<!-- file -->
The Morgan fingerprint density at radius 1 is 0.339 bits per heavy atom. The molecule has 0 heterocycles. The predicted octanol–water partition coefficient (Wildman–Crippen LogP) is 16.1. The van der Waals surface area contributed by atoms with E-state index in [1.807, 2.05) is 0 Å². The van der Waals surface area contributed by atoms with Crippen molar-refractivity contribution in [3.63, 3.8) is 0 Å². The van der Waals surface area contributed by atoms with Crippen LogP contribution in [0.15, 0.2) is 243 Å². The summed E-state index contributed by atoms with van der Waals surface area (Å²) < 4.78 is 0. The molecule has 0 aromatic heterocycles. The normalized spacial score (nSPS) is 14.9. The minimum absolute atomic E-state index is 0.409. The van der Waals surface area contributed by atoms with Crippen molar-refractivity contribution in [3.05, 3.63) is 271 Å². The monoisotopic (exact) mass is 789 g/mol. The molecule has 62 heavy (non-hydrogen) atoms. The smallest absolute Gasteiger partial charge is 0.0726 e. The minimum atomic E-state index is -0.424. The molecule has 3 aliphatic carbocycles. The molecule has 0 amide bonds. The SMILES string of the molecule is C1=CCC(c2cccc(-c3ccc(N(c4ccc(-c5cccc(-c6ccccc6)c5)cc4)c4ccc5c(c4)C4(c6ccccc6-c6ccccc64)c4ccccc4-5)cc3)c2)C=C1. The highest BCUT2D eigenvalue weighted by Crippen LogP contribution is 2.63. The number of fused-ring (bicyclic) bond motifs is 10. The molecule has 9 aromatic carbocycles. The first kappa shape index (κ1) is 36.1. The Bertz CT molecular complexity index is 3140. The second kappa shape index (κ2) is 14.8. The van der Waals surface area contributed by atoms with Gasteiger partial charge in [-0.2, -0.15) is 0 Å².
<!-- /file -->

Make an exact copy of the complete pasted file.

The Morgan fingerprint density at radius 1 is 0.339 bits per heavy atom. The molecule has 0 heterocycles. The predicted octanol–water partition coefficient (Wildman–Crippen LogP) is 16.1. The van der Waals surface area contributed by atoms with E-state index in [1.807, 2.05) is 0 Å². The van der Waals surface area contributed by atoms with Crippen molar-refractivity contribution in [3.63, 3.8) is 0 Å². The van der Waals surface area contributed by atoms with Crippen LogP contribution in [0.15, 0.2) is 243 Å². The summed E-state index contributed by atoms with van der Waals surface area (Å²) < 4.78 is 0. The molecule has 0 aromatic heterocycles. The normalized spacial score (nSPS) is 14.9. The minimum absolute atomic E-state index is 0.409. The van der Waals surface area contributed by atoms with Crippen molar-refractivity contribution in [3.05, 3.63) is 271 Å². The monoisotopic (exact) mass is 789 g/mol. The molecule has 62 heavy (non-hydrogen) atoms. The smallest absolute Gasteiger partial charge is 0.0726 e. The minimum atomic E-state index is -0.424. The molecule has 3 aliphatic carbocycles. The molecule has 0 amide bonds. The SMILES string of the molecule is C1=CCC(c2cccc(-c3ccc(N(c4ccc(-c5cccc(-c6ccccc6)c5)cc4)c4ccc5c(c4)C4(c6ccccc6-c6ccccc64)c4ccccc4-5)cc3)c2)C=C1. The highest BCUT2D eigenvalue weighted by Crippen LogP contribution is 2.63. The number of fused-ring (bicyclic) bond motifs is 10. The molecule has 9 aromatic carbocycles. The first kappa shape index (κ1) is 36.1. The Bertz CT molecular complexity index is 3140. The second kappa shape index (κ2) is 14.8. The van der Waals surface area contributed by atoms with Gasteiger partial charge in [-0.2, -0.15) is 0 Å².